Really, it’s a double-new-year – a lot has happened with me in one month’s time. Collin and I had some honest discussions about school and what we’d need to get ready to do this and what possible effects there would be. Notably, my grandmother-in-law who lives in a granny suite in our house.
If life were a little simpler, there would some simple answers to going to school and keeping the house – rent it out. Heck, not even keeping the house! We love, truly. But there are lots of properties out there that would interest us and that would have interesting growth potential (hobby farms, for one). Anyhoo … a subject for another time.
Quitting my full-time job for school would be life-altering for both of us. So how about this possibility: taking a leave from work and doing an intensive two- or three-month study course. And building to something bigger next year – maybe school, who knows.
So after this honest and thought-out discussion between the two of us, I dreamed up this: take a two-to-three-month leave from work and do an intense study with a teacher to learn the RVW concerto and work on orchestra rep. I think of this in a totally positive light. Part of going pro is getting this concerto performance-ready and having all the major orchestral rep ready to go. Taking this leave would give me time to practice just about every day. And the timing of this could be good — get the concerto ready for the Fall to play it for people from Orchestra Toronto and propose I play it in our 2013-14 reason. I’d also play it in Haliburton for either concerts in our 2012-13 season (or create a reason to play it in recital locally).
I also had some discussions with a few professionals about tuba careers. I didn’t get a “don’t do it Dan – this won’t work for you” (who would say that, really?) and I didn’t get “this would be a fantastic move for you, Dan – go for it!” I did get something in the middle ranging between “don’t you have a good job?”, “it’s a tough, competitive business” and “you’ve got a great passion for music and you’ve got a great thing setup now between your passion and your job – a career in music will introduce a grind that’ll take away some of that passion”.
Don’t get me wrong, I did get some great encouragement. I’m a good tuba player for a guy who has a full-time non-musician job. I spend a lot of my spare time practicing and I get lessons when I can – and I try to make the best out of both of those things.
Friends of mine generally have the message of “wow! going back to school – good for you!”. Though, I’m sure they private ask themselves “yikes – a career switch with a mortgage” (my team lead at work said so).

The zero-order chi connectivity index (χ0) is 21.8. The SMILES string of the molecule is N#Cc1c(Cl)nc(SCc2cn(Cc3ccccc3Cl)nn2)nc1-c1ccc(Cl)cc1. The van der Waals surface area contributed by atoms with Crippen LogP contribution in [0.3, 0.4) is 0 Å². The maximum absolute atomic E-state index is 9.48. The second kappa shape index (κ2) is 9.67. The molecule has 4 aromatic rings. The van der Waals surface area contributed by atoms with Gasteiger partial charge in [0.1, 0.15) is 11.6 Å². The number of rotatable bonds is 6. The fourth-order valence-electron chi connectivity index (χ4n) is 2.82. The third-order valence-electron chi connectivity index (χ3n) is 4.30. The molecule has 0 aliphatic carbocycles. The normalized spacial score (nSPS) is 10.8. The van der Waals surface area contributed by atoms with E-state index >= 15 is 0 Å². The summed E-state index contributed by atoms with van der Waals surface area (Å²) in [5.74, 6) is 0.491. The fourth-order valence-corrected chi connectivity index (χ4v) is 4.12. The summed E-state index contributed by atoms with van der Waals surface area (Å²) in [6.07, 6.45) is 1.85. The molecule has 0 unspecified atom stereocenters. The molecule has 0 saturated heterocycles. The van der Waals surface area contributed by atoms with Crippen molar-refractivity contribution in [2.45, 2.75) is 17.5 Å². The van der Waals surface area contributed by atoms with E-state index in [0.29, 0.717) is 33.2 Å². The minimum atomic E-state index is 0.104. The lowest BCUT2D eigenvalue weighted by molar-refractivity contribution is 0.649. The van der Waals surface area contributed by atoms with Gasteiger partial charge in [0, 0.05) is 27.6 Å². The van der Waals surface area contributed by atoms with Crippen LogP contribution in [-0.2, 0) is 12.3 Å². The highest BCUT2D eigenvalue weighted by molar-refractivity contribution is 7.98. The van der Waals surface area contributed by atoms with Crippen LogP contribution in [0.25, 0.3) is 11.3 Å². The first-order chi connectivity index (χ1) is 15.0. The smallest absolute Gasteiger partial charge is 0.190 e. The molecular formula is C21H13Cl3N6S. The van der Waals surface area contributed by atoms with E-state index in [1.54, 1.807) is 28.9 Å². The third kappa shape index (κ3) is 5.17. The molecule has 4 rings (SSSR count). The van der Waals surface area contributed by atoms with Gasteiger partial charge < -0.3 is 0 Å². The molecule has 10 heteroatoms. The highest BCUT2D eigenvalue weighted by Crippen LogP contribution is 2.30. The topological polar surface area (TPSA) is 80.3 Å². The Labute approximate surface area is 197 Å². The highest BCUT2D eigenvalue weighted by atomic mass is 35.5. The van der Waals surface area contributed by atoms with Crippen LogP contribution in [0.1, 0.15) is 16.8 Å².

[As I write this, I’m overhearing the new Oprah show with George Lucas saying “follow what you are most passionate about and that will make you the most successful. don’t listen to anyone – your parents, authority figures, or society.” Did Steve Jobs not say that too in a commencement speech? You see the conflict I’m living? I’m a *VERY* logical guy (Virgo sign) who’s passionate to heck about music. WTF, eh?]
It was also suggested to me to check out Domaine Forget or the Pokorny Low Brass Seminar. Both Summer “camps” for musicians. Domaine Forget is very appealing – two weeks of tuba playing with a resident teacher (Lance Nagels from the Quebec Symphony) with masterclasses from Oystein Baadsvik and Rex Martin. Teaching, residence and food are included in a single price (which is how I would LOVE to run the Highlands Brass Academy). How could I go wrong?
But also, I’m looking for how to do this two- or three-month intensive. Nick is fine with periodic lessons, but he’s spending as much of his time in BC as possible. Same with Sasha because he’s only in Toronto for short stints and spends most of his time in Montreal. I’m going to talk with Sal Fratia as well and see what he thinks of this idea.
I don’t really want to split the concerto coaching between multiple teachers because I don’t want conflicting instruction as I’m learning it. I would rather focus with a single teacher to get the concerto to the finish line. After that, seeking some comparative coaching from others would be very useful.
Ok – that’s lots for now. I’ve gotta get back to my day job.